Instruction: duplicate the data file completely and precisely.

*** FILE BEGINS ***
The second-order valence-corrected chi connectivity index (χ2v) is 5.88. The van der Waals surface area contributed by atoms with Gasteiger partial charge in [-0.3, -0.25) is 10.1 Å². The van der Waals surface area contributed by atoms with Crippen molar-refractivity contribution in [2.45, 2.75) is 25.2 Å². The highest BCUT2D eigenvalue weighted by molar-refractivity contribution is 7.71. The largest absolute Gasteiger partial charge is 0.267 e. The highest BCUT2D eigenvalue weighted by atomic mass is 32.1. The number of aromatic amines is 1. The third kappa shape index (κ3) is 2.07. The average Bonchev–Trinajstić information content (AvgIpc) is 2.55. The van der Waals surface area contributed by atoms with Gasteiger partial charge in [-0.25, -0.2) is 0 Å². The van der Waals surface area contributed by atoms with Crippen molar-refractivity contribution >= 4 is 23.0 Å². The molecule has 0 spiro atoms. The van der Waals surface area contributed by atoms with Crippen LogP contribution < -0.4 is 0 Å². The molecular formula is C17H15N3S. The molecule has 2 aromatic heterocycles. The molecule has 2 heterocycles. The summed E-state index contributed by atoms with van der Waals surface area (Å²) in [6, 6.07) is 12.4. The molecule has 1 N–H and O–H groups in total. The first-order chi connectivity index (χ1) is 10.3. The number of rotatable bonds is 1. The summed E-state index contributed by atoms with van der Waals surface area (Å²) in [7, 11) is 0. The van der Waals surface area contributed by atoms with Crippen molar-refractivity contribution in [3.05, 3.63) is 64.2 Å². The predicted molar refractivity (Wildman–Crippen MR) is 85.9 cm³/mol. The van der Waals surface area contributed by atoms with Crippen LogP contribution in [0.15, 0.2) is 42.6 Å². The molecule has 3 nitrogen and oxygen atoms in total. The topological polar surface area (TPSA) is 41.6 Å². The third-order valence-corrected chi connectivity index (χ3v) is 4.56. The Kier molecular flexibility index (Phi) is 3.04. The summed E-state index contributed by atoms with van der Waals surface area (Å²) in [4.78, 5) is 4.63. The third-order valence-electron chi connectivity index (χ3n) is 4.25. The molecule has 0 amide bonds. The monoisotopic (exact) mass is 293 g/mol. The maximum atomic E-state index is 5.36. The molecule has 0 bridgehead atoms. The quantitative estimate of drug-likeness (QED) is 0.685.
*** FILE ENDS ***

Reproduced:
The second-order valence-corrected chi connectivity index (χ2v) is 5.88. The van der Waals surface area contributed by atoms with Gasteiger partial charge in [-0.3, -0.25) is 10.1 Å². The van der Waals surface area contributed by atoms with Crippen molar-refractivity contribution in [2.45, 2.75) is 25.2 Å². The highest BCUT2D eigenvalue weighted by molar-refractivity contribution is 7.71. The largest absolute Gasteiger partial charge is 0.267 e. The highest BCUT2D eigenvalue weighted by atomic mass is 32.1. The number of aromatic amines is 1. The third kappa shape index (κ3) is 2.07. The average Bonchev–Trinajstić information content (AvgIpc) is 2.55. The van der Waals surface area contributed by atoms with Gasteiger partial charge in [-0.25, -0.2) is 0 Å². The van der Waals surface area contributed by atoms with Crippen molar-refractivity contribution >= 4 is 23.0 Å². The molecule has 0 spiro atoms. The van der Waals surface area contributed by atoms with Crippen LogP contribution < -0.4 is 0 Å². The molecular formula is C17H15N3S. The molecule has 2 aromatic heterocycles. The molecule has 2 heterocycles. The summed E-state index contributed by atoms with van der Waals surface area (Å²) in [6, 6.07) is 12.4. The molecule has 1 N–H and O–H groups in total. The first-order chi connectivity index (χ1) is 10.3. The number of rotatable bonds is 1. The summed E-state index contributed by atoms with van der Waals surface area (Å²) in [7, 11) is 0. The van der Waals surface area contributed by atoms with Crippen molar-refractivity contribution in [3.05, 3.63) is 64.2 Å². The predicted molar refractivity (Wildman–Crippen MR) is 85.9 cm³/mol. The van der Waals surface area contributed by atoms with Crippen LogP contribution in [0.15, 0.2) is 42.6 Å². The molecule has 3 nitrogen and oxygen atoms in total. The topological polar surface area (TPSA) is 41.6 Å². The third-order valence-corrected chi connectivity index (χ3v) is 4.56. The Kier molecular flexibility index (Phi) is 3.04. The summed E-state index contributed by atoms with van der Waals surface area (Å²) in [4.78, 5) is 4.63. The third-order valence-electron chi connectivity index (χ3n) is 4.25. The molecule has 0 amide bonds. The monoisotopic (exact) mass is 293 g/mol. The maximum atomic E-state index is 5.36. The molecule has 0 bridgehead atoms. The quantitative estimate of drug-likeness (QED) is 0.685.